My shining moment came as I oversaw a cardiac stereotactic body radiation therapy (SBRT) treatment in our Radiation Oncology unit in early December. The novel treatment uses radiation to noninvasively treat an abnormality that causes the heart to beat too rapidly. Although we have performed several of these cases in our department, this one was special.
We have a system called AVATAR that allows patients to watch videos while receiving radiation therapy. The treatment takes one hour, so the distraction of watching a video can help some patients lie still and avoid the need for anesthesia. That day, we were caring for a patient with cardiac SBRT who was feeling especially anxious, and we were able to use the AVATAR system to play Paul Blart: Mall Cop to keep the patient calm.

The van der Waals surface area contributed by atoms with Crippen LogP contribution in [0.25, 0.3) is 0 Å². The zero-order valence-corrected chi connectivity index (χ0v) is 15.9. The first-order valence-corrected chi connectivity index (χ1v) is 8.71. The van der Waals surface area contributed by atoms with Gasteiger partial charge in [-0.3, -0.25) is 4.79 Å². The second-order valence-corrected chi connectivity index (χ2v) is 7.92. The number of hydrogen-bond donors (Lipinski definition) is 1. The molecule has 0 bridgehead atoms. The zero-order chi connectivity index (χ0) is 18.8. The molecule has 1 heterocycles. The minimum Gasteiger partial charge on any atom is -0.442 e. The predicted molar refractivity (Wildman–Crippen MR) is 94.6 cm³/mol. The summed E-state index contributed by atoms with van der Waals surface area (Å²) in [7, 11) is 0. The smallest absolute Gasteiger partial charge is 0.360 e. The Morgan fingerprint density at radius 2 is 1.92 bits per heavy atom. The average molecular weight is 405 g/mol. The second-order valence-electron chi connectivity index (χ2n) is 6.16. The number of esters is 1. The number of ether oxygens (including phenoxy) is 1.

The attention to detail of our team — including simulation, planning, treatment, clinical monitoring and ensuring that our patient and his parents felt comfortable and supported — was remarkable. The case had added meaning because it was the last case planned by one of our medical physicist colleagues, Dr. Fred Hacker, who passed away days before the patient’s treatment. I was full of appreciation and admiration for our entire team for their professionalism and skill in delivering Fred’s last plan perfectly for this patient, despite shouldering the grief of losing a team member.
Ray Mak, MD
Department of Radiation Oncology